Sept. 24 (Bloomberg) -- U.K. stocks advanced, rebounding from a two-week low, as investors weighed conflicting U.S. data to assess the pace of the recovery in the world’s biggest economy and the outlook for stimulus.
Euromoney Institutional Investor Plc rallied 9.3 percent after forecasting that annual pretax profit and sales will increase. Barclays Plc and Royal Bank of Scotland Group Plc rose 1.9 percent. Premier Foods Plc lost 2.9 percent after its chief financial officer resigned. Amec Plc slipped 1.5 percent as UBS AG downgraded the oilfield-services company.
The FTSE 100 added 14.09 points, or 0.2 percent, to 6,571.46 at the close of trading in London. The gauge has risen 2.5 percent in September, extending its gains this quarter to 5.7 percent, as the Federal Reserve refrained from reducing its monthly asset purchases until its sees more evidence of sustained improvement in the U.S. economy. The FTSE 100 has rallied 11 percent so far in 2013.
“It’s difficult right now to have a precise idea about what the Fed should do,” Yannick Naud, a portfolio manager at Glendevon King Ltd. in London, told Francine Lacqua on Bloomberg Television. “Members of the Federal Reserve say different things to different people. The Fed needs to be more like a storyteller to make sure that every analyst has a sense of what will happen, without committing itself to specific data.”
The FTSE All-Share Index gained 0.3 percent today. Ireland’s ISEQ Index increased 0.4 percent, extending its fifth straight quarterly advance.
U.S. consumer confidence worsened in September more than economists had predicted from the previous month, according to a Conference Board report today. The S&P/Case-Shiller’s index of house prices in 20 U.S. cities increased in July from a year earlier at the fastest pace since February 2006, matching the median estimate in a Bloomberg survey.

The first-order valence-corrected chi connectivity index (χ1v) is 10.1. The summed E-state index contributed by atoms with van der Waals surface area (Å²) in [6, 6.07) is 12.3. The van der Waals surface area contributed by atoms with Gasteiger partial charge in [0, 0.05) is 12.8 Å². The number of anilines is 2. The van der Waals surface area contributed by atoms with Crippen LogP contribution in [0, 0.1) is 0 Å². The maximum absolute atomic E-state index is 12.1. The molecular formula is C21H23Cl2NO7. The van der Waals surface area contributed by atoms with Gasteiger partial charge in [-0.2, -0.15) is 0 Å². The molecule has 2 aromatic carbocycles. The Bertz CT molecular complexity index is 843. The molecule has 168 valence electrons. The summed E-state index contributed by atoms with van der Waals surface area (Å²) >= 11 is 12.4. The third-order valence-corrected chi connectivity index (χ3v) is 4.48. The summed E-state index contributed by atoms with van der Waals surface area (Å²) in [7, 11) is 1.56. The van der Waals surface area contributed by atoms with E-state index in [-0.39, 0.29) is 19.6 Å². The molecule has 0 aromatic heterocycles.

Euromoney jumped 9.3 percent to 1,149 pence, its biggest increase since July 2011, after forecasting that sales will grow 2 percent in its financial year ending this month. The business-information provider also said adjusted profit before tax will climb to 114 million pounds ($182 million) from 107 million pounds in the preceding financial year.
Barclays and RBS each rose 1.9 percent, to 271.45 pence and 367.9 pence respectively.
Premier Foods declined 2.9 percent to 143.25 pence after saying Alastair Murray will replace Mark Moran as CFO from Sept. 30. Moran told Chief Executive Officer Gavin Darby that he would not commit to the role for the next three years, the company said in a statement. Premier Foods makes Hovis bread and Sharwood’s range of cooking sauces.
Amec slipped 1.5 percent to 1,091 pence as UBS lowered its rating on the stock to neutral from buy. The brokerage cut its sales forecasts through to 2015 because oil customers have taken longer to award engineering and design projects.
A gauge of London-listed mining stocks declined for a third day, trimming its biggest quarterly gain since the three months through December 2010. Vedanta Resources Plc declined 1 percent to 1,111 pence, while Anglo American Plc declined 1.8 percent to 1,545.5 pence as base metals dropped on the London Metal Exchange.
Carnival Corp. plunged 5.6 percent to 2,258 pence in London trading after the cruise-ship operator said it may post a loss. The company forecast fourth-quarter results ranging from a profit of 3 cents a share to a loss of three cents. Analysts surveyed by Bloomberg had predicted income of 9 cents.
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